Scott, whose professional contribution is hugely valued, will be back next year with more students. We wish them safe home.
Please note that there will be no excavation or blog tomorrow (Friday) as we will having our Open Day this Sunday from 11am to 4pm, with continuous site tours – do hope that you can join us.
From the Trenches
Hello! You are now hearing from Lauren Dudley and Emily Arnold of Willamette University.
We are both studying archaeology and this program is a portion of our field work experience. Today is our last day on site and we have managed to put off writing the blog until now. But Nick found our guilty, non-blogger faces.
Four weeks ago, we arrived in the Orkney Islands in pursuit of our dreams of becoming the best archaeologists of all time.
We weren’t entirely sure what to expect, due to what pop culture presents to us as archaeology, using Indiana Jones and Lara Croft as our primary examples.
What seems to have been true so far is that you get very dirty, just like Indie, and create heaps of spoil for others to clean up. Paperwork was less than exhilarating and it was quite a downer when we realised hand-to-hand combat wasn’t a part of our training.
All jokes aside, the Ness of Brodgar has exceeded our expectations and has greatly increased our knowledge of the archaeological process.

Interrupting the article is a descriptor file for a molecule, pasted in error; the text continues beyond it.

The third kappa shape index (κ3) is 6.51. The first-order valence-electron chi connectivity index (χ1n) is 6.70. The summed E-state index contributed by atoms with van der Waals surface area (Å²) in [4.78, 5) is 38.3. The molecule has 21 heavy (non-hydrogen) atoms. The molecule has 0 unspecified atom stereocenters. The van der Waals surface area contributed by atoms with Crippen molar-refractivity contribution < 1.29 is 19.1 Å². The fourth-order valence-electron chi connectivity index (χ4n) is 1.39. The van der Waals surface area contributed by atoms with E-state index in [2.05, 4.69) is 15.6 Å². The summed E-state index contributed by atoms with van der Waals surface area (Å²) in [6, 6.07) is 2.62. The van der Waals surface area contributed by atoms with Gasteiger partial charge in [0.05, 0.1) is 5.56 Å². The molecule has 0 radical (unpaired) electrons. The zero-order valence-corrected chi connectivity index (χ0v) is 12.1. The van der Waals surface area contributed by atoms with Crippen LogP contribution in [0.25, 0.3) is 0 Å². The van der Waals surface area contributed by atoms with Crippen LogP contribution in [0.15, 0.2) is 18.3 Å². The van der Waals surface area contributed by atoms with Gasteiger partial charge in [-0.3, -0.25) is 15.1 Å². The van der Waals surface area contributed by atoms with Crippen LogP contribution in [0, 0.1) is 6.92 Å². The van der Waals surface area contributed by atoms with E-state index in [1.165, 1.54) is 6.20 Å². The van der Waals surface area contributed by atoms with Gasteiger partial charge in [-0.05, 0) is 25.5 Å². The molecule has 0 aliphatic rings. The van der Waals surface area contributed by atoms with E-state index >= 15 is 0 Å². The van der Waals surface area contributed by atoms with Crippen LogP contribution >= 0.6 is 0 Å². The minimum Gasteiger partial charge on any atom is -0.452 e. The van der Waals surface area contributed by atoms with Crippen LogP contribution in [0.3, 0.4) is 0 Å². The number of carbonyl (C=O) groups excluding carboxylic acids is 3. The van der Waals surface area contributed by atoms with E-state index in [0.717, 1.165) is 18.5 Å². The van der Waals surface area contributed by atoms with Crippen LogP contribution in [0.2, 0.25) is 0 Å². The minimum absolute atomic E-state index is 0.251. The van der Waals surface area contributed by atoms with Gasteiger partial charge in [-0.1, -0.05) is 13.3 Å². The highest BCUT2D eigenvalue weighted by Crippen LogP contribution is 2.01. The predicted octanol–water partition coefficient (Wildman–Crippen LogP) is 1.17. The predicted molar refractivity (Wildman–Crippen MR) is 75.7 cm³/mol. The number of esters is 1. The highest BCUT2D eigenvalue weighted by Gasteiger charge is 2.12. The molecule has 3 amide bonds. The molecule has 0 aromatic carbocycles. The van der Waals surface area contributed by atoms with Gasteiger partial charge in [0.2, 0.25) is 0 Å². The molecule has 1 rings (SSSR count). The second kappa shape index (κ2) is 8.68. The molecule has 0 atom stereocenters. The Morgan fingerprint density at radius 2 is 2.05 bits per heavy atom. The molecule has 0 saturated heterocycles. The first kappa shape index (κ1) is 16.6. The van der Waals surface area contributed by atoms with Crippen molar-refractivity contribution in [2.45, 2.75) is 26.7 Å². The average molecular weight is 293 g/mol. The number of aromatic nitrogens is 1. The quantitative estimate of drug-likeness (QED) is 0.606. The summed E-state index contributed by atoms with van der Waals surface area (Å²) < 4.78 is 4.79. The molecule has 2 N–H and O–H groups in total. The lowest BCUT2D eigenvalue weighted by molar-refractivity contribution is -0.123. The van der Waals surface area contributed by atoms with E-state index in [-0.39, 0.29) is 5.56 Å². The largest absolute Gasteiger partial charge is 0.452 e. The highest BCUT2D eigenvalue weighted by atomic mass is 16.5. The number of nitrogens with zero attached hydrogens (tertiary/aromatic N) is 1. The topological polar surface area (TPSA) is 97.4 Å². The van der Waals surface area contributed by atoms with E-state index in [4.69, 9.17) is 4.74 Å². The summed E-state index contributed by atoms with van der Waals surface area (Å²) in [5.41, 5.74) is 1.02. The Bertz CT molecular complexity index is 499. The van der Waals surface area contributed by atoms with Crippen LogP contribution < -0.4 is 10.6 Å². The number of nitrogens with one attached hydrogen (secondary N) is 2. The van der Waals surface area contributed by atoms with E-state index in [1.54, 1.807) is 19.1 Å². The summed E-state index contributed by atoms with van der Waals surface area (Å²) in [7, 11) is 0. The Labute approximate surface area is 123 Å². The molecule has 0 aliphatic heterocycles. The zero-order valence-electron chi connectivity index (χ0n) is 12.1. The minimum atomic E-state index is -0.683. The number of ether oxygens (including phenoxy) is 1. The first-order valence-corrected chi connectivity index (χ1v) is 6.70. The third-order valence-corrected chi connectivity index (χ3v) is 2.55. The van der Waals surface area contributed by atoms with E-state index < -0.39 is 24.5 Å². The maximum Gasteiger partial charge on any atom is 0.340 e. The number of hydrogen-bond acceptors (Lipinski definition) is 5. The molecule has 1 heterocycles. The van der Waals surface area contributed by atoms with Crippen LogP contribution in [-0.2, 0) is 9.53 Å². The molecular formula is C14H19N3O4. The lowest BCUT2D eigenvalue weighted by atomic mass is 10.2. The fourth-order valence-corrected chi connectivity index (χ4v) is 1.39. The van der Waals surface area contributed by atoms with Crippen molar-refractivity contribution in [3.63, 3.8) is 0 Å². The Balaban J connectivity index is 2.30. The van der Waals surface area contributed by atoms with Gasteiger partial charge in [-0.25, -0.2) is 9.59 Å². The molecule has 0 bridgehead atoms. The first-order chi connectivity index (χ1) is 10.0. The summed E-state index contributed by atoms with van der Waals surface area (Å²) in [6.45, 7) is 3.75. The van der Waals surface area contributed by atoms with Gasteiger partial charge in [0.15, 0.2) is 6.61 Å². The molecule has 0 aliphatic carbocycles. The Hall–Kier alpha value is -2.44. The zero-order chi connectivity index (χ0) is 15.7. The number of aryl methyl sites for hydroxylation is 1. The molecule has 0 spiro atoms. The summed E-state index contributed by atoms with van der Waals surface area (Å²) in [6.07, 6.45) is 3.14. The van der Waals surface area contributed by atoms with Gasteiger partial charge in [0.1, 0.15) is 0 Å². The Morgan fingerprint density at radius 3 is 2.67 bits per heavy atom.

We have been working in the newest trench, Trench T, which generally is not viewed by visitors to the Ness.
The first two weeks involved mostly trowelling, followed by mattocking our perfectly troweled surfaces into oblivion.
During one of these mattocking and troweling adventures, we uncovered what we call the legendary Crack of Doom. It suddenly appeared in the northeast corner of Trench T in a large midden deposit. It continues to grow in size and has a depth of about a meter. It also sounds hollow when our trench supervisor, Ben, jumps on it. He is all about health and safety.
Once the major excavation process stopped, we moved on to the more logistical aspect of our education while at the Ness. This included sampling, planning, levelling, and writing the dreaded context sheets.
During these more complicated exercises, we really got the chance to see the many cultural and linguistic differences between our two great nations. Some that never fail to arise is the confusion of pants versus trousers, apple pips and apple seeds, and tank tops and vests; also the use of our backwards American non-metric system. And when we are measuring numerical values and Ben says, “nought”, it doesn’t necessarily mean not. These misunderstandings happen on a daily basis but it makes life in the trenches more interesting.
This is the last blog entry by Willamette students of this year because the last tea time of the day has been called and we only have two hours before our four-week stint at the Ness comes to an end.
Soon we will have to leave all the wonderful people working at the Ness.
We are incredibly thankful to be given the opportunity to study here and experience the beautiful islands of Orkney, no matter how rainy it may be.